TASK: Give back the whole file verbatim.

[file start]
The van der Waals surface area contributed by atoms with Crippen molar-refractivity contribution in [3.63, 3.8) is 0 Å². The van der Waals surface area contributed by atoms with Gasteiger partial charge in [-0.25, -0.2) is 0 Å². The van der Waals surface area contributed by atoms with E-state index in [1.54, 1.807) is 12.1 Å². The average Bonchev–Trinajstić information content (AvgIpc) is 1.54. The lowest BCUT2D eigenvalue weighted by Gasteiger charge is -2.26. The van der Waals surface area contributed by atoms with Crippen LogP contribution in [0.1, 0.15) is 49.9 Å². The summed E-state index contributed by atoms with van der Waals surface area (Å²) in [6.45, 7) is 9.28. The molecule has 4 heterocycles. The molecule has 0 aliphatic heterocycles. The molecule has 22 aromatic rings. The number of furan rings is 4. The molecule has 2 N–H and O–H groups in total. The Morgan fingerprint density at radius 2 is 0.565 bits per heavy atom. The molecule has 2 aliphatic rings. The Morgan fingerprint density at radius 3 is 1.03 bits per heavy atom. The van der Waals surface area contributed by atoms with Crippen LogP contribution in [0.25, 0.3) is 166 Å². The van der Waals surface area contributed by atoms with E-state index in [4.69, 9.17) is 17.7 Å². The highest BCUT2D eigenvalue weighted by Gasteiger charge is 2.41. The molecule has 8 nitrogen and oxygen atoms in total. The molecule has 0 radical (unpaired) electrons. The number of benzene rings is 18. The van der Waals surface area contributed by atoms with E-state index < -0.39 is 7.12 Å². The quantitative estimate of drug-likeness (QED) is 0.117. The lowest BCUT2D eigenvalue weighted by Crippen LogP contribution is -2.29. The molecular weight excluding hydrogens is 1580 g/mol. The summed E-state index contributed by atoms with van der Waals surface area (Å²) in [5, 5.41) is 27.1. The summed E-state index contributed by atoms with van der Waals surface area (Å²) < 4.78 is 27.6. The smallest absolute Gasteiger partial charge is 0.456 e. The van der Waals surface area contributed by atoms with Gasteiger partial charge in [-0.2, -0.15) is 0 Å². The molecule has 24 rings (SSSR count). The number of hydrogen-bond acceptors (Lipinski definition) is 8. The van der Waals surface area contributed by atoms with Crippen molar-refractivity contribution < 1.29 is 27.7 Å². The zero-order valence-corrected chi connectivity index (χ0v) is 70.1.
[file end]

The van der Waals surface area contributed by atoms with Crippen molar-refractivity contribution in [3.63, 3.8) is 0 Å². The van der Waals surface area contributed by atoms with Gasteiger partial charge in [-0.25, -0.2) is 0 Å². The van der Waals surface area contributed by atoms with E-state index in [1.54, 1.807) is 12.1 Å². The average Bonchev–Trinajstić information content (AvgIpc) is 1.54. The lowest BCUT2D eigenvalue weighted by Gasteiger charge is -2.26. The van der Waals surface area contributed by atoms with Crippen LogP contribution in [0.1, 0.15) is 49.9 Å². The summed E-state index contributed by atoms with van der Waals surface area (Å²) in [6.45, 7) is 9.28. The molecule has 4 heterocycles. The molecule has 0 aliphatic heterocycles. The molecule has 22 aromatic rings. The number of furan rings is 4. The molecule has 2 N–H and O–H groups in total. The Morgan fingerprint density at radius 2 is 0.565 bits per heavy atom. The molecule has 2 aliphatic rings. The Morgan fingerprint density at radius 3 is 1.03 bits per heavy atom. The van der Waals surface area contributed by atoms with Crippen LogP contribution in [0.25, 0.3) is 166 Å². The van der Waals surface area contributed by atoms with E-state index in [4.69, 9.17) is 17.7 Å². The highest BCUT2D eigenvalue weighted by Gasteiger charge is 2.41. The molecule has 8 nitrogen and oxygen atoms in total. The molecule has 0 radical (unpaired) electrons. The number of benzene rings is 18. The van der Waals surface area contributed by atoms with E-state index < -0.39 is 7.12 Å². The quantitative estimate of drug-likeness (QED) is 0.117. The lowest BCUT2D eigenvalue weighted by Crippen LogP contribution is -2.29. The molecular weight excluding hydrogens is 1580 g/mol. The summed E-state index contributed by atoms with van der Waals surface area (Å²) in [5, 5.41) is 27.1. The summed E-state index contributed by atoms with van der Waals surface area (Å²) < 4.78 is 27.6. The smallest absolute Gasteiger partial charge is 0.456 e. The van der Waals surface area contributed by atoms with Gasteiger partial charge in [-0.2, -0.15) is 0 Å². The molecule has 24 rings (SSSR count). The number of hydrogen-bond acceptors (Lipinski definition) is 8. The van der Waals surface area contributed by atoms with Crippen molar-refractivity contribution < 1.29 is 27.7 Å². The zero-order valence-corrected chi connectivity index (χ0v) is 70.1.